Susceptibility distortion correction for fMRI
Gina Joue1, Tobias Sommer1, and Siawoosh Mohammadi1

1Department of Systems Neuroscience, University Medical Center Hamburg-Eppendorf, Hamburg, Germany


Multiband echo planar imaging (EPI) offers increased temporospatial resolution and statistical power for functional magnetic resonance imaging (fMRI) but the higher spatial resolution comes at the cost of higher susceptibility-related spatial distortions. In diffusion MRI (dMRI), studies have shown that distortion correction is better when using blip-reversed EPI data (known under the term blip-up/down images) as compared to the standard fieldmap approach. This has motivated fMRI studies to acquire their data with blip-up/down directions and to use these to reduce susceptibility distortion. Here, we qualitatively illustrate why this can lead to erroneous results and quantify this error across 10 subjects.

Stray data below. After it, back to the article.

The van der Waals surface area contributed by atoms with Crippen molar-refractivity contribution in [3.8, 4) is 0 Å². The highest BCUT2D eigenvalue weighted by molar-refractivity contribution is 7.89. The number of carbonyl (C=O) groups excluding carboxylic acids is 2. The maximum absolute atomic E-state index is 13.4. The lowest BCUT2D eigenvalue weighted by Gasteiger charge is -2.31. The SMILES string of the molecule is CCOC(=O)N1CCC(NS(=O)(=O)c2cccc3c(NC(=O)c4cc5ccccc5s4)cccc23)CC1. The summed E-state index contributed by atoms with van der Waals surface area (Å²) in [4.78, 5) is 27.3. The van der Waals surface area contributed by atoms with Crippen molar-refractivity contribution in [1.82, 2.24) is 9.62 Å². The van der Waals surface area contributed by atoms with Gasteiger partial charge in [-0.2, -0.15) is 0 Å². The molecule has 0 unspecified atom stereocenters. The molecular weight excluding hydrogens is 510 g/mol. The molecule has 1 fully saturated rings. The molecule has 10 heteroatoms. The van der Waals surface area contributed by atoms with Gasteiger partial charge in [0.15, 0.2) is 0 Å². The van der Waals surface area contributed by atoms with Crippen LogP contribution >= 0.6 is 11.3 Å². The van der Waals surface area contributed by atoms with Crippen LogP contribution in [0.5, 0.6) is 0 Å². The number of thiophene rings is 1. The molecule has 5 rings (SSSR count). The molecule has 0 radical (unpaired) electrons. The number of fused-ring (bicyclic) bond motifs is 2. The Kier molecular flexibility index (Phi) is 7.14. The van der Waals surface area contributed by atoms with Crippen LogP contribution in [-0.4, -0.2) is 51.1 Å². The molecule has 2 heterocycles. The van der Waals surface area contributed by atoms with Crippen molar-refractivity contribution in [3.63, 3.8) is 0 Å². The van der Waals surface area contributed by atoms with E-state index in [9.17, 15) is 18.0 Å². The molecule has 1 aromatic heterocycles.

Multiband echo planar imaging (MB-EPI) is a recently developed protocol used in functional magnetic resonance imaging (fMRI)1 that offers increased temporal/spatial resolution with increased statistical power2,3 but the higher spatial resolution comes at a price of considerable spatial distortion in the phase-encoding direction caused by susceptibility-related field inhomogeneities. With the rising popularity of multiband imaging methods and increasingly short TRs, susceptibility-induced distortions (SD) are becoming a common issue for fMRI that still needs to be addressed. Diffusion MRI (dMRI) studies suggest that SD is better corrected when using two images with reversed phase-encoding directions (blip-up/down images) compared to acquiring a field map4,5, as is standard for fMRI. However, when extending the blip-up/down approach to fMRI by acquiring one additional gradient-echo (GE) EPI scan in a phase-encoding direction opposite to the standard functional images and combining the data to correct SD in the GE/fMRI data, an error can be introduced as illustrated in Figs.2 and 3. Since, this problem has frequently been reappearing in prominent neuroimaging software forums (e.g. FSL or SPM), we decided to quantify the induced error when using GE-EPI as compared to SE-EPI for blip-up/down correction.